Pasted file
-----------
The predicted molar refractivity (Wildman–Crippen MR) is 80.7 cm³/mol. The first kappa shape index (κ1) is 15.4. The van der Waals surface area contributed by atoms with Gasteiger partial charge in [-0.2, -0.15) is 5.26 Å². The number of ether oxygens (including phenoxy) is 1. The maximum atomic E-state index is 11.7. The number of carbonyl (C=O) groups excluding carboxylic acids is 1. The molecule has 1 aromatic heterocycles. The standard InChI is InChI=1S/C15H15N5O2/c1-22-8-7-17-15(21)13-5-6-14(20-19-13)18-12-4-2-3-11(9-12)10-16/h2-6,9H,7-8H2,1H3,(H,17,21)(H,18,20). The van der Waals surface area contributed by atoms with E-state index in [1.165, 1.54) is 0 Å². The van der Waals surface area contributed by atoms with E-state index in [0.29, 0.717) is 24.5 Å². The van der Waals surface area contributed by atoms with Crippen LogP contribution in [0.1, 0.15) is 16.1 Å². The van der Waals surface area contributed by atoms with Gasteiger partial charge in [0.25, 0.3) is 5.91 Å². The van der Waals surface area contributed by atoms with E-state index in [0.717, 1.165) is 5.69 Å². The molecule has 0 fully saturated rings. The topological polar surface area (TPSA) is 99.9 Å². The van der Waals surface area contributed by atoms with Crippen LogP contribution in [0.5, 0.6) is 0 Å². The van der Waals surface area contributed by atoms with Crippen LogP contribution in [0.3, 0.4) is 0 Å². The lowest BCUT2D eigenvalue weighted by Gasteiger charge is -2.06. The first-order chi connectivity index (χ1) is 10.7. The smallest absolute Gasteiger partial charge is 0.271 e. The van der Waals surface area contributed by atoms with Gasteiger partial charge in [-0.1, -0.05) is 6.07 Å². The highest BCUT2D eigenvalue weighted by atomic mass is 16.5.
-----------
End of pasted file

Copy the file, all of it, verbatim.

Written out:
The predicted molar refractivity (Wildman–Crippen MR) is 80.7 cm³/mol. The first kappa shape index (κ1) is 15.4. The van der Waals surface area contributed by atoms with Gasteiger partial charge in [-0.2, -0.15) is 5.26 Å². The number of ether oxygens (including phenoxy) is 1. The maximum atomic E-state index is 11.7. The number of carbonyl (C=O) groups excluding carboxylic acids is 1. The molecule has 1 aromatic heterocycles. The standard InChI is InChI=1S/C15H15N5O2/c1-22-8-7-17-15(21)13-5-6-14(20-19-13)18-12-4-2-3-11(9-12)10-16/h2-6,9H,7-8H2,1H3,(H,17,21)(H,18,20). The van der Waals surface area contributed by atoms with E-state index in [1.165, 1.54) is 0 Å². The van der Waals surface area contributed by atoms with E-state index in [0.29, 0.717) is 24.5 Å². The van der Waals surface area contributed by atoms with Crippen LogP contribution in [0.1, 0.15) is 16.1 Å². The van der Waals surface area contributed by atoms with Gasteiger partial charge in [0.25, 0.3) is 5.91 Å². The van der Waals surface area contributed by atoms with E-state index in [0.717, 1.165) is 5.69 Å². The molecule has 0 fully saturated rings. The topological polar surface area (TPSA) is 99.9 Å². The van der Waals surface area contributed by atoms with Crippen LogP contribution in [0.5, 0.6) is 0 Å². The van der Waals surface area contributed by atoms with Crippen LogP contribution in [0.3, 0.4) is 0 Å². The lowest BCUT2D eigenvalue weighted by Gasteiger charge is -2.06. The first-order chi connectivity index (χ1) is 10.7. The smallest absolute Gasteiger partial charge is 0.271 e. The van der Waals surface area contributed by atoms with Gasteiger partial charge in [-0.1, -0.05) is 6.07 Å². The highest BCUT2D eigenvalue weighted by atomic mass is 16.5.